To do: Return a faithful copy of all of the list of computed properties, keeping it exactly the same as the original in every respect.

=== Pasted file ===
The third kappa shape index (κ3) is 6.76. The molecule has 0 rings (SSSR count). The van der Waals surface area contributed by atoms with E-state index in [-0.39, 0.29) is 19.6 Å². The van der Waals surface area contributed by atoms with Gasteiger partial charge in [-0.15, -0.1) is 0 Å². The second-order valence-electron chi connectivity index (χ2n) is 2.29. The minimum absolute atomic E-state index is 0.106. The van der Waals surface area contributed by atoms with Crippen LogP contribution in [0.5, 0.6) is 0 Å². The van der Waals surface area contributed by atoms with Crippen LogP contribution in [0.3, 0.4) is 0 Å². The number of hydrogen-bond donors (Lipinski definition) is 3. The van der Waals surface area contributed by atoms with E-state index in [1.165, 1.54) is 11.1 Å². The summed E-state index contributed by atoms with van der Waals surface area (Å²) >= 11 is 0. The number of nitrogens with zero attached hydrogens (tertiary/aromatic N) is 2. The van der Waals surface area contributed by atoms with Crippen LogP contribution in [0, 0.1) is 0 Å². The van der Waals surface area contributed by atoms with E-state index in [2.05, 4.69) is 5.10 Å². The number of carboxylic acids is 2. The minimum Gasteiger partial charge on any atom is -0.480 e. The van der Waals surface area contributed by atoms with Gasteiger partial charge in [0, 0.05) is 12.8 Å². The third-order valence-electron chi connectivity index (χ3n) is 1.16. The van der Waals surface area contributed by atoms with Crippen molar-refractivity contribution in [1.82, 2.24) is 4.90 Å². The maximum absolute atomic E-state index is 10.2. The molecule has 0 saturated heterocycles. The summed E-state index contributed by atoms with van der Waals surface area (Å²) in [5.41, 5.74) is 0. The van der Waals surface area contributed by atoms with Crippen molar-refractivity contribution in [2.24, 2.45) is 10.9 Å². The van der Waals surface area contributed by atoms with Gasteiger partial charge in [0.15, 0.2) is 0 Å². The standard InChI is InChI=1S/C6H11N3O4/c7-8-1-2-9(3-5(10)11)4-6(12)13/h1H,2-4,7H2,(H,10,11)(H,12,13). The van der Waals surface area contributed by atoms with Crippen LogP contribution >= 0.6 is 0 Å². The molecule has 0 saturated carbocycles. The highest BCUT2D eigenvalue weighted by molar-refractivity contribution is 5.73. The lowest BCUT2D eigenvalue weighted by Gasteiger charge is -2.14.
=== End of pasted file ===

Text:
The third kappa shape index (κ3) is 6.76. The molecule has 0 rings (SSSR count). The van der Waals surface area contributed by atoms with E-state index in [-0.39, 0.29) is 19.6 Å². The van der Waals surface area contributed by atoms with Gasteiger partial charge in [-0.15, -0.1) is 0 Å². The second-order valence-electron chi connectivity index (χ2n) is 2.29. The minimum absolute atomic E-state index is 0.106. The van der Waals surface area contributed by atoms with Crippen LogP contribution in [0.5, 0.6) is 0 Å². The van der Waals surface area contributed by atoms with Crippen LogP contribution in [0.3, 0.4) is 0 Å². The number of hydrogen-bond donors (Lipinski definition) is 3. The van der Waals surface area contributed by atoms with E-state index in [1.165, 1.54) is 11.1 Å². The summed E-state index contributed by atoms with van der Waals surface area (Å²) >= 11 is 0. The number of nitrogens with zero attached hydrogens (tertiary/aromatic N) is 2. The van der Waals surface area contributed by atoms with Crippen LogP contribution in [0, 0.1) is 0 Å². The van der Waals surface area contributed by atoms with E-state index in [2.05, 4.69) is 5.10 Å². The number of carboxylic acids is 2. The minimum Gasteiger partial charge on any atom is -0.480 e. The van der Waals surface area contributed by atoms with Gasteiger partial charge in [0, 0.05) is 12.8 Å². The third-order valence-electron chi connectivity index (χ3n) is 1.16. The van der Waals surface area contributed by atoms with Crippen molar-refractivity contribution in [1.82, 2.24) is 4.90 Å². The maximum absolute atomic E-state index is 10.2. The molecule has 0 saturated heterocycles. The summed E-state index contributed by atoms with van der Waals surface area (Å²) in [5.41, 5.74) is 0. The van der Waals surface area contributed by atoms with Crippen molar-refractivity contribution in [2.24, 2.45) is 10.9 Å². The van der Waals surface area contributed by atoms with Gasteiger partial charge in [0.15, 0.2) is 0 Å². The standard InChI is InChI=1S/C6H11N3O4/c7-8-1-2-9(3-5(10)11)4-6(12)13/h1H,2-4,7H2,(H,10,11)(H,12,13). The van der Waals surface area contributed by atoms with Crippen LogP contribution >= 0.6 is 0 Å². The molecule has 0 saturated carbocycles. The highest BCUT2D eigenvalue weighted by molar-refractivity contribution is 5.73. The lowest BCUT2D eigenvalue weighted by Gasteiger charge is -2.14.